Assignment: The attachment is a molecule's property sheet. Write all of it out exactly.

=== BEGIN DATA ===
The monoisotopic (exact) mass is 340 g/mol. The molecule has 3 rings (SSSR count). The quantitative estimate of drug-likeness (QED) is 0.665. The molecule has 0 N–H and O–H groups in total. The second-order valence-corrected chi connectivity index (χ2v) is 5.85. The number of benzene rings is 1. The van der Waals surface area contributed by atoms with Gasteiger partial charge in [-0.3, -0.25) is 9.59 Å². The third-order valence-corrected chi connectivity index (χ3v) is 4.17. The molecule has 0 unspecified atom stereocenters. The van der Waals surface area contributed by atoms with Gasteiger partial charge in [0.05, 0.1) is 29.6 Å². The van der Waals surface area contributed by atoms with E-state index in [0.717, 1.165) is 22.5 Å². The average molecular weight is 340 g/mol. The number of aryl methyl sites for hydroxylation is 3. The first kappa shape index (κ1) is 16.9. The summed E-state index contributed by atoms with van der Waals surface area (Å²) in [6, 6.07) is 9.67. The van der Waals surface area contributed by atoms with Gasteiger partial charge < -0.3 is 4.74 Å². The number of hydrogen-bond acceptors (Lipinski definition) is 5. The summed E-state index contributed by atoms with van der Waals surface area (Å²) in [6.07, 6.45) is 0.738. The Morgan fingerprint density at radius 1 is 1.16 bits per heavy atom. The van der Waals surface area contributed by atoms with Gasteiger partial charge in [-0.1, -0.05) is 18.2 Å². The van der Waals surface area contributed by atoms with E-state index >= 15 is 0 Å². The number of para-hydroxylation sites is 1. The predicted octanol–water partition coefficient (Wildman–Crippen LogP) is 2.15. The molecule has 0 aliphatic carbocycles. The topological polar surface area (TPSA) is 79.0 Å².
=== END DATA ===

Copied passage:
The monoisotopic (exact) mass is 340 g/mol. The molecule has 3 rings (SSSR count). The quantitative estimate of drug-likeness (QED) is 0.665. The molecule has 0 N–H and O–H groups in total. The second-order valence-corrected chi connectivity index (χ2v) is 5.85. The number of benzene rings is 1. The van der Waals surface area contributed by atoms with Gasteiger partial charge in [-0.3, -0.25) is 9.59 Å². The third-order valence-corrected chi connectivity index (χ3v) is 4.17. The molecule has 0 unspecified atom stereocenters. The van der Waals surface area contributed by atoms with Gasteiger partial charge in [0.05, 0.1) is 29.6 Å². The van der Waals surface area contributed by atoms with E-state index in [0.717, 1.165) is 22.5 Å². The average molecular weight is 340 g/mol. The number of aryl methyl sites for hydroxylation is 3. The first kappa shape index (κ1) is 16.9. The summed E-state index contributed by atoms with van der Waals surface area (Å²) in [6, 6.07) is 9.67. The van der Waals surface area contributed by atoms with Gasteiger partial charge < -0.3 is 4.74 Å². The number of hydrogen-bond acceptors (Lipinski definition) is 5. The summed E-state index contributed by atoms with van der Waals surface area (Å²) in [6.07, 6.45) is 0.738. The Morgan fingerprint density at radius 1 is 1.16 bits per heavy atom. The van der Waals surface area contributed by atoms with Gasteiger partial charge in [-0.1, -0.05) is 18.2 Å². The van der Waals surface area contributed by atoms with E-state index >= 15 is 0 Å². The number of para-hydroxylation sites is 1. The predicted octanol–water partition coefficient (Wildman–Crippen LogP) is 2.15. The molecule has 0 aliphatic carbocycles. The topological polar surface area (TPSA) is 79.0 Å².